Crime after Crime
Not to be confused with the Cyndi Lauper hit “Time After Time”, Crime After Crime by Yoav Potash is one of the most straightforward documentations of the criminal justice system that I’ve seen. By delving into the powerful narrative of one incarcerated survivor of domestic violence, as well interviewing her and the perpetrator’s family, Potash evokes your emotional response while providing evidence that shows the “depth of corruption and politically driven resistance” in getting just one person out of prison.
The documentary follows Debbie, who in 1983 was charged with 1st degree murder and threatened with the death penalty for defending herself from her abusive husband. After nearly 27 years in prison and 4 parole hearings with the support of 2 pro-bono lawyers, Debbie is finally released. One important thing to note with this somewhat happy ending, however, is that even with 2 lawyers working tirelessly on her case, it still took a long journey to get that success story.
“We have 120,000 women behind bars in the US and over 80% are survivors of domestic violence, rape and other forms of abuse.” You can’t help but feel overwhelmed by how many lawyers would need to supply years of free services to create that same happy ending for every woman prisoner.
On the bright side, California is the only state allowing cases to be re-opened, but the state is still not providing women with attorneys. This brings to attention my appreciation for the pivotal work that organizations like Legal Services for Prisoners with Children (LSPC) and California Coalition for Women Prisoners (CCWP) do to provide women prisoners with the support they need to leave prison or stay sane while inside; and work that Ella Baker Center’s Books Not Bars campaign does to fight for the youth being tried as adults by the Division of Juvenile Justice and organize the largest state-wide network of families of incarcerated youth.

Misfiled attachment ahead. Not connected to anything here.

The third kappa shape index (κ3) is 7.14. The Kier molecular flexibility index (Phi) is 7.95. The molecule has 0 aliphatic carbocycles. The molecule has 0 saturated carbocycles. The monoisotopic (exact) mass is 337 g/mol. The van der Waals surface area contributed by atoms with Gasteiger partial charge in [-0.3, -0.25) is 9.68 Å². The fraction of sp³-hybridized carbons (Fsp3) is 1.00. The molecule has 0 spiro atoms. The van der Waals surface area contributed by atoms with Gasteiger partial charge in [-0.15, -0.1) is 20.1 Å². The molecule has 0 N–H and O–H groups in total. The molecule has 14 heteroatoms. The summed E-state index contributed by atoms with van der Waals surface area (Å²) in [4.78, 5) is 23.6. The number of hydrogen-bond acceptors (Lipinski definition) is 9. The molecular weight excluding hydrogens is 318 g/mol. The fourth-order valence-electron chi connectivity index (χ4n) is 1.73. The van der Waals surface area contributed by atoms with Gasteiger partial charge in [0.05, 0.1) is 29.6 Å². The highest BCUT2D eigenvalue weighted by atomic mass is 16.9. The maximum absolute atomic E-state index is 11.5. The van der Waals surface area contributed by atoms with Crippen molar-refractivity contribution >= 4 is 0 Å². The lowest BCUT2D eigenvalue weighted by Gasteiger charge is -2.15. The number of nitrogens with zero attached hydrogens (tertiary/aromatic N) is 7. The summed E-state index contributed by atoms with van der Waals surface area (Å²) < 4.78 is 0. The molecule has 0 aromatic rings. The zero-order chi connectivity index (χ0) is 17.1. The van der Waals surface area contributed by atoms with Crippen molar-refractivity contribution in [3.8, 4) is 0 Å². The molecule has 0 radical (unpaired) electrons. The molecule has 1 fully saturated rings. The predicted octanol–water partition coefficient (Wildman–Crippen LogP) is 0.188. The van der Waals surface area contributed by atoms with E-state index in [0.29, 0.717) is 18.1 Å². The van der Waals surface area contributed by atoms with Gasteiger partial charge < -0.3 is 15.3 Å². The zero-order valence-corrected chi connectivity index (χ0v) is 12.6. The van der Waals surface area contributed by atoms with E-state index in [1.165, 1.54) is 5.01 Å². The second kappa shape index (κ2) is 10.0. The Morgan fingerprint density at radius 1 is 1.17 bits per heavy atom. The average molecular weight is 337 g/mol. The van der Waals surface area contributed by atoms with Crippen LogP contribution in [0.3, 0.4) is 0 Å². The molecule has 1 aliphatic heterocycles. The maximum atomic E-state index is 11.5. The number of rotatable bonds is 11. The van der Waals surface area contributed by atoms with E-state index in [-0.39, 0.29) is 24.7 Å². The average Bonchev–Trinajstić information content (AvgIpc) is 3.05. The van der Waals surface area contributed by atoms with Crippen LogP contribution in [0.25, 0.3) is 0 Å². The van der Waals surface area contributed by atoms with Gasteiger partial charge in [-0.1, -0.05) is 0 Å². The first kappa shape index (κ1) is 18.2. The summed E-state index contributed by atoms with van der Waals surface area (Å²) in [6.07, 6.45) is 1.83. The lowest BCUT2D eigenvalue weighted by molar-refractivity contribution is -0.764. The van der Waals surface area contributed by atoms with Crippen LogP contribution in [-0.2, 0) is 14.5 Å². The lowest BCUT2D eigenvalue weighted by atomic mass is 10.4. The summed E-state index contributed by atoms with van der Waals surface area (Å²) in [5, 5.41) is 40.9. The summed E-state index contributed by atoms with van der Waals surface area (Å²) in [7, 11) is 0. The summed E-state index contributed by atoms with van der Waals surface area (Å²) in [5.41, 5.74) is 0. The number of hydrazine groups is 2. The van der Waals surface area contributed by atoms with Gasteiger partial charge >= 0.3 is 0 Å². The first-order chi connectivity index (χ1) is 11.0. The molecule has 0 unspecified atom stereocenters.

With most documentaries, I usually feel so debilitated after watching that I don’t know what to do. However, Crime After Crime showed me that a simple gesture of love and compassion goes a long way for a prisoner. Debbie explains that the letters she got was all that she had to live for. With that, I have made a resolution to start responding more consistently to the prison letters that come to the Ella Baker Center.
I ask you to make a resolution that works for you. Some ideas are:
- Watch this movie. If you need a copy, go to this link and ask how you can get a copy.
- If you or someone you know has a loved one in prison or works in the criminal justice field, write to them, send them a picture, remind them they’re being thought of.
- If you don’t know anyone, I would invite you to get in touch with Books Not Bars, Legal Services for Prisoners with Children and/or California Coalition for Women Prisoners and see how you can help.